There's always an inherent shock to the system whenever any head coach or general manager gets fired at the end of his team's respective NFL season, no matter how expected it was.
Since Jimmy Haslam purchased the Cleveland Browns earlier this fall and Mike Holmgren bowed out as team president, replaced by former Philadelphia Eagles executive Joe Banner as CEO, it was fairly clear that head coach Pat Shurmur and general manager Tom Heckert wouldn't be returning to their jobs after the season, no matter what the Browns' final record ended up being.
Indeed, that finally occurred on Monday morning, just one day after the Browns' most recent and final loss of the 2012 season, sending them to a 5-11 record—their 12th losing season in the past 14 years. Though those numbers clearly had something to do with why the two men were dismissed, it wasn't the only reason, nor the biggest.
No—it was mainly about the business of the NFL.
As much as we want to believe the concept of new ownership being interested in bringing in "their" guys to coach and manage their investment is a myth, it isn't. There are few owners in the league who don't have some opinion on how they want their team to be structured and run, who don't have some idea of the philosophy and approach their team should take in an attempt to win games. It cannot be assumed that the regime currently in place has any loyalty to the new owner—and there's no reason to test it.
Had the Browns not have been sold from Randy Lerner to Haslam, it's quite possible that Shurmur would have gotten his third season as head coach and almost certain that Heckert would have remained the team's personnel guru. After all, Shurmur was at the helm of one of the league's youngest rosters, with a first-year quarterback still learning the ropes, and Heckert's track record of bringing on promising talent is nearly unparalleled.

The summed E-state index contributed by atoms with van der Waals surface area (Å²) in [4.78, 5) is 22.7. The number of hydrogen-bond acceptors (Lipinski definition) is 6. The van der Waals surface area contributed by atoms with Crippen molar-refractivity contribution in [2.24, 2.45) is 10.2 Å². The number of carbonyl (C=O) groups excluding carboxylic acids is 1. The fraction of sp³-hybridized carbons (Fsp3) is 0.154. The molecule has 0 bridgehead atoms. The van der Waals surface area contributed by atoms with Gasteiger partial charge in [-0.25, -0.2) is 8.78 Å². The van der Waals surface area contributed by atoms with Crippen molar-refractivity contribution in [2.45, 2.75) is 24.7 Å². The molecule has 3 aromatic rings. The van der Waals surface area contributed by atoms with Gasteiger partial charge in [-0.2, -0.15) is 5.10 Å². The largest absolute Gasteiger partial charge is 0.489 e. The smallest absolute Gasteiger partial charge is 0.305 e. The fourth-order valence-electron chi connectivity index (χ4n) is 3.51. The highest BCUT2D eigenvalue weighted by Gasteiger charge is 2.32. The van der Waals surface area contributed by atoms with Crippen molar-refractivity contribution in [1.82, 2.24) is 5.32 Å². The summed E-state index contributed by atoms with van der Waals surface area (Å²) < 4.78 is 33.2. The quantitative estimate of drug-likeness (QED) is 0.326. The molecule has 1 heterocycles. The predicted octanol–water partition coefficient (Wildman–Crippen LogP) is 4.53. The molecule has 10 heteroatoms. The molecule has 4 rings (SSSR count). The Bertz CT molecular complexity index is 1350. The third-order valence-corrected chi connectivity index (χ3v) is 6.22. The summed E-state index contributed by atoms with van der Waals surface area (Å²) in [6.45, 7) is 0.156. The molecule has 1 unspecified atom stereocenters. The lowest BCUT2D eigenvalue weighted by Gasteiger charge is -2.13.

It's hard to gauge exactly how a team still very much in the development stage would ultimately shake out, and in instances like that, a losing record isn't argument enough for ditching the coaches and GM—and that goes doubly so for a Browns team that hasn't had much stability in key areas since reforming as a franchise in 1999 (now about to be six head coaches in 15 years, for example).
Retention of Shurmur and Heckert would have been, in many ways, more ideal for the team than canning them at this present moment. No, Shurmur's play calling and offensive structure was a bit baffling at times, and his seeming unwillingness to adapt his style to the players he's coaching didn't bode well for his continued employment in Cleveland. But the alternative—more change, again—isn't terribly ideal either. Without the ownership change, he would have gotten one more year to make things better.
What Haslam saw, though, was both a regime that wasn't comprised of his hand-picked coaches and personnel staff, as well as yet another losing season for a team that's had way too many of them.
Neither Shurmur nor Heckert held any place of special regard or esteem in Haslam's heart—not to say that he had no respect for them, but he didn't hire them, and as such, he didn't owe them anything. It was easier for him to look at the aggregate of their body of work through the lens of being a brand-new owner of the Browns, and therefore he could easily make a decision based on a merger of football and business reasons that the old ownership wouldn't have made this year.
So while there may be much rejoicing that Shurmur is gone (and a bit of rightful disappointment that Heckert is out with him), it was done primarily for reasons beyond the Browns' 2012 win-loss record. When it comes to owners in this league, the NFL is a business first and a sport second, and it was with that mentality that Haslam made these moves.